Tag: Zweigelt

duck sausage, rhubarb, cucumber 5/21/10

  • sweet red radishes from the Union Square Greenmarket stall of  S.&S.O. Produce Farms, in Goshen, New York
  • sauteed duck-breast sausages from Marlow & Daughters, garnished with watercress from the Greenmarket’s Woori Farm;  accompanied by a rhubarb compote (Greenmarket rhubarb);  Saltzkartoffeln (boiled red-skinned Desiree potatoes from the Ulster County’s Healthway Farms stall at the Union Square Greenmarket, finished with dried breadcrumbs browned in butter);  and cucumber salad (Greenmarket).
  • cheeses:  two excellent artisanal forms from the Greenmarket stall of Vermont’s Consider Bardwell Farm, “Dorset” a soft washed-rind cow’s milk, and “Equinox”, a semi-hard, sharp, extra-aged  raw goat;  accompanied by thin slices of a German-style 100% whole wheat bread, Orwasher’s, from Marlow & Daughters, with salted butter served on the side [in the image above, the Equinox in on the left, the Dorset on the right]
  • wine:  Austrian, Weingut Hofer Zweigelt 2008 from Appellation Wines

three inspired by Marlow & Daughters


(probably not your mother’s butcher:  a detail of the meat case at Marlow & Daughters)

Marlow & Daughters

The post which appears just before this one describes a dinner which, although it did not include meats from the Williamsburg butcher shop Marlow & Daughters, was almost a natural segue from the three meals which immediately preceded it, which did.  The connection is their components, which were importantly either blood or liver (discouraging all but the heartiest meat eating readers), specifically the blood sausage in the Huevos Flamencos and the poached links of lamb liver sausage which dominated the meal the previous night.

It was only a coincidence that we had also enjoyed lunches with two different kinds of delicious liverwurst sandwiches on Monday and Tuesday (thanks again to the Union Square Greenmarket and the people at Flying Pigs Farm), but it appears that in those four days we were deep inside territory many might consider (excuse the pun) too gutsy for their taste.

The lamb liver sausage was the third in a series of dinners inspired by our visit to Marlow & Daughters on Sunday after our afternoon visiting Williamsburg galleries.  We’ve long been fans of the restaurants Diner and Marlow & Sons, which share a connection with each other and with Tom Mylan, their former in-house butcher.  Now Mylan is a food blogger, and has his own Broadway meat shop, for which he purchases only local, pasture-raised whole animals and then butchers them on-site.   The meat can often be cut to order, and there’s a generous charcuterie selection.

We had been reading exciting things about his independent venture and had been impressed with Mylan’s appearance on NPR’s “All things considered” last spring, but hadn’t actually visited the site until now.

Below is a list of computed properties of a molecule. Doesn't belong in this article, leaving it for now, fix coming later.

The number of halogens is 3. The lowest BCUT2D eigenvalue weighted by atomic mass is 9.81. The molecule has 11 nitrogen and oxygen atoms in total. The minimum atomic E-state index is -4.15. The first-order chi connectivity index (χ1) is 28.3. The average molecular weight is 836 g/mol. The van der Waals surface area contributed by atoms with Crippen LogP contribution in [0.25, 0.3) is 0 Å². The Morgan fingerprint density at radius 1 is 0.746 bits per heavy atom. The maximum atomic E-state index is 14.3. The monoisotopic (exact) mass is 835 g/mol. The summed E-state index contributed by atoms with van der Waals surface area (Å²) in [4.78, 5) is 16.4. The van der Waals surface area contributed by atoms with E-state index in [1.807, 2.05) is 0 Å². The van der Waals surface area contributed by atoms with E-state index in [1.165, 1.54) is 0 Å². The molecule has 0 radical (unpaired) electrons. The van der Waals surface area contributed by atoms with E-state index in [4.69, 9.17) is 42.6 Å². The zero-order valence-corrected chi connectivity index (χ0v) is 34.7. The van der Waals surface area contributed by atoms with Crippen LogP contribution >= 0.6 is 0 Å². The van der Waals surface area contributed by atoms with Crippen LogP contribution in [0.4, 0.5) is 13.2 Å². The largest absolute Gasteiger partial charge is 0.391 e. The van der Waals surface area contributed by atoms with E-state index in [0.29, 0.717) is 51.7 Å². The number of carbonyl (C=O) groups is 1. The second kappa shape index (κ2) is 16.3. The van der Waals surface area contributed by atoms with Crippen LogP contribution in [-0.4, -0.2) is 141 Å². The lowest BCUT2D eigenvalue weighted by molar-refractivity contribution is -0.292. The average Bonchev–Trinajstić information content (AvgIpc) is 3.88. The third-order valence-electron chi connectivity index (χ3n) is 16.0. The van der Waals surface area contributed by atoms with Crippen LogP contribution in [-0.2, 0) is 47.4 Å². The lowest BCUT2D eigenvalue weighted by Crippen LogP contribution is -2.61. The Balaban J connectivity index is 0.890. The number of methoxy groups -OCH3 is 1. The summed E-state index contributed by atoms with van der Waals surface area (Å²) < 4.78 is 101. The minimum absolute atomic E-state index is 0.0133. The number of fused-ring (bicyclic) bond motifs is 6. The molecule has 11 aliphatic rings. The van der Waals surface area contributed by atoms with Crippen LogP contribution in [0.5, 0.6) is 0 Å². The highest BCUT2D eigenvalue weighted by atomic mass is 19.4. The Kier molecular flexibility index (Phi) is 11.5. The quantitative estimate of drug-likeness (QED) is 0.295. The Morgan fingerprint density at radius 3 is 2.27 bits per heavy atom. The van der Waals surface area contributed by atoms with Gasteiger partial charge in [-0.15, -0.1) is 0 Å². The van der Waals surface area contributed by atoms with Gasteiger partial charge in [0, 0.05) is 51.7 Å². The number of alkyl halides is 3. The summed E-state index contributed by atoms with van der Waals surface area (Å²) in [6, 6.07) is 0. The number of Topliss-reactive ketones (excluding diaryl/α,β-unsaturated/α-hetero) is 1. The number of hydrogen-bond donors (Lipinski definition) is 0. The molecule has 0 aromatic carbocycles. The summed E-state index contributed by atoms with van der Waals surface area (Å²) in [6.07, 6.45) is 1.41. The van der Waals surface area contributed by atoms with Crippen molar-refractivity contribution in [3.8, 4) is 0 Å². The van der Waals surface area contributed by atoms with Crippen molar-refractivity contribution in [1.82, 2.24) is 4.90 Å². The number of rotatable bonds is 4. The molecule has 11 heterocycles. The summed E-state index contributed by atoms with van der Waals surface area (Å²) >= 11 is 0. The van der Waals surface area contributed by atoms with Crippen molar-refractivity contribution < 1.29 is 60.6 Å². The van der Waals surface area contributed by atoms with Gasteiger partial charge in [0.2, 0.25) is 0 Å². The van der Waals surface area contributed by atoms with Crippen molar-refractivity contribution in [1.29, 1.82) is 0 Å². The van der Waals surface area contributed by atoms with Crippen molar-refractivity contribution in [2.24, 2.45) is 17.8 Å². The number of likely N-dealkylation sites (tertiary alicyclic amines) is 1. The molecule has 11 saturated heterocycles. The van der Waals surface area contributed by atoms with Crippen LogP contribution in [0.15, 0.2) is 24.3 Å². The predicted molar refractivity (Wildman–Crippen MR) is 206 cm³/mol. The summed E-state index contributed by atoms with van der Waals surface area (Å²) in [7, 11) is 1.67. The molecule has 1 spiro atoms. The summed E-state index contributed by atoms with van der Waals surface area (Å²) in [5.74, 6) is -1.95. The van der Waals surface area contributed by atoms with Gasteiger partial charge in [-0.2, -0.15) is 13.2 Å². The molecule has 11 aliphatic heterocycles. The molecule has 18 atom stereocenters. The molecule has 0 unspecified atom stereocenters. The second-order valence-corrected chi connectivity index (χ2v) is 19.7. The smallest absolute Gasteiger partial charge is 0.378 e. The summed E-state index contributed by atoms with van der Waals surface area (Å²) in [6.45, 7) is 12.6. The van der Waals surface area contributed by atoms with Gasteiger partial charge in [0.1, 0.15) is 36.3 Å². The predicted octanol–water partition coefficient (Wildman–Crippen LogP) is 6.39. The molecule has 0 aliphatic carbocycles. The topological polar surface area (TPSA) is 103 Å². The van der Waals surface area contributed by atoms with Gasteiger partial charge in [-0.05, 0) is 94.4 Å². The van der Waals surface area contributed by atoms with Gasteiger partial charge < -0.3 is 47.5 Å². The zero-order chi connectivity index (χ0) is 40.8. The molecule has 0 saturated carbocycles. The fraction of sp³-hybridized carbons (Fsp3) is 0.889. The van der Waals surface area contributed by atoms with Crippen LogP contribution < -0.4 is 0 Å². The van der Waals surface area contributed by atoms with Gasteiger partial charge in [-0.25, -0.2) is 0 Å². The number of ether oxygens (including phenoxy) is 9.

On Sunday we brought home two beautiful, thick, sirloin steaks.   They looked like giant tournedos to me, but still somehow managed to tip the scales at only about 6 ounces each.  Perfect.    It was almost closing time when we arrived, but when the butcher I spoke to saw how disappointed I was that there was only one steak left in the counter, he told us that if we could wait a few minutes he’d cut two in any size we wanted from a large slab of dry-aged beef he had in the cooler.  Wow.  I was impressed.

It took me all the way back to the little full-service Italian grocery store down the street from the house where I grew up, in pre-breakdown Detroit:  I was probably thirteen or fourteen, and my first (after-school) job was as a stock boy and bag packer at “Nino’s Market” (it was probably only the size of our Manhattan apartment), and I clearly remember that, after the manager, who was the proud and very hot young son of the owner, the butcher was treated like a God!

I’ve never been afraid of meat since.

We also bought half a pound of beautiful house-cured guanciale, since it seemed about time for Pasta alla Gricia once again.  We never tire of that dish, which ideally includes properly-cured pork jowl, but a number of different pasta choices (we usually use a penne).  We first enjoyed it in 1996, in the form of Spaghetti alla Gricia, while sitting at a table on the street outside the Piccola Trattoria da Lucia, in Rome’s Trastevere (Chiuso il lunedì).    We went back to the Vicolo del Mattonato two days later, and at least once again the next time we were in Rome one year later (the founder’s son, Renato Bizzarri, who succeeded his mother in running the restaurant, recognized us as soon as we sat down).

Back at Marlow & Daughters, I looked around for lamb, and was sorry to hear from another butcher that the shop was altogether out of it.  Then he told me that he did have some lamb liver sausage in the back and wondered if it might interest us.   He was asking the right guys:  we were both game, and of course the medium-dark, purply sausage itself looked and smelled like game.  I knew I already had the wintry vegetables which would complement it.  We asked him to wrap up two links (11 or 12 ounces total).

The small shop also has some great cheeses, a small selection of pickles and preserves, milk, some fresh vegetables and fruit, and a carefully-selected assortment of dry food products.  Heaven.

This is a more complete description of our three Marlow & Daughters meals, whose vegetable ingredients (as well as the ice cream) were all gathered from the Union Square Greenmarket:

dinner, December 8, 2009


dinner, December 9, 2009


dinner, December 10, 2009


[image at the top from Rotating Corpse]